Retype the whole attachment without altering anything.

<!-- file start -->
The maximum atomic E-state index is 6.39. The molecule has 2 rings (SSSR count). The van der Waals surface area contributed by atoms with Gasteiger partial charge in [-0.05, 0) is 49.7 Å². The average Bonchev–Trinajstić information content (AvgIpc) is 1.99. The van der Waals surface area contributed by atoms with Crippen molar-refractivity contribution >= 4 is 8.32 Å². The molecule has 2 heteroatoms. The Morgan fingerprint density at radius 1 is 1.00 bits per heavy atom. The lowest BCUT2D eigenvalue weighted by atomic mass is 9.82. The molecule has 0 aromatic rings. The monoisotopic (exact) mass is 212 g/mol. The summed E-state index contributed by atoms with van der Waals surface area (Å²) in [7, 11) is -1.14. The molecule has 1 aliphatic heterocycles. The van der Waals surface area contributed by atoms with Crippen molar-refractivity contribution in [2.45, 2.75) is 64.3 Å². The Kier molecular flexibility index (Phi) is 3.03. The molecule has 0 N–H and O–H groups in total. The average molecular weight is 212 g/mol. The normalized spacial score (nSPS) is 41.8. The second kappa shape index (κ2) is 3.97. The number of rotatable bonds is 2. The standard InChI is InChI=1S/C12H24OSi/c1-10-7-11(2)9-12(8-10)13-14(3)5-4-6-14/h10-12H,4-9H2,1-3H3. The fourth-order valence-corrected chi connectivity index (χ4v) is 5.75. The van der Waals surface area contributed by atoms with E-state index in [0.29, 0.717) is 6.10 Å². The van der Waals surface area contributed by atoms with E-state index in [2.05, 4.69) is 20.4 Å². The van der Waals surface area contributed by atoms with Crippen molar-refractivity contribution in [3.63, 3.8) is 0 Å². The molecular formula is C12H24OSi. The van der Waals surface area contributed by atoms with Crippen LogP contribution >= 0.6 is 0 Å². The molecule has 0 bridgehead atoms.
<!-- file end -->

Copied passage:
The maximum atomic E-state index is 6.39. The molecule has 2 rings (SSSR count). The van der Waals surface area contributed by atoms with Gasteiger partial charge in [-0.05, 0) is 49.7 Å². The average Bonchev–Trinajstić information content (AvgIpc) is 1.99. The van der Waals surface area contributed by atoms with Crippen molar-refractivity contribution >= 4 is 8.32 Å². The molecule has 2 heteroatoms. The Morgan fingerprint density at radius 1 is 1.00 bits per heavy atom. The lowest BCUT2D eigenvalue weighted by atomic mass is 9.82. The molecule has 0 aromatic rings. The monoisotopic (exact) mass is 212 g/mol. The summed E-state index contributed by atoms with van der Waals surface area (Å²) in [7, 11) is -1.14. The molecule has 1 aliphatic heterocycles. The van der Waals surface area contributed by atoms with Crippen molar-refractivity contribution in [2.45, 2.75) is 64.3 Å². The Kier molecular flexibility index (Phi) is 3.03. The molecule has 0 N–H and O–H groups in total. The average molecular weight is 212 g/mol. The normalized spacial score (nSPS) is 41.8. The second kappa shape index (κ2) is 3.97. The number of rotatable bonds is 2. The standard InChI is InChI=1S/C12H24OSi/c1-10-7-11(2)9-12(8-10)13-14(3)5-4-6-14/h10-12H,4-9H2,1-3H3. The fourth-order valence-corrected chi connectivity index (χ4v) is 5.75. The van der Waals surface area contributed by atoms with E-state index in [0.29, 0.717) is 6.10 Å². The van der Waals surface area contributed by atoms with E-state index in [2.05, 4.69) is 20.4 Å². The van der Waals surface area contributed by atoms with Crippen molar-refractivity contribution in [3.63, 3.8) is 0 Å². The molecular formula is C12H24OSi. The van der Waals surface area contributed by atoms with Crippen LogP contribution >= 0.6 is 0 Å². The molecule has 0 bridgehead atoms.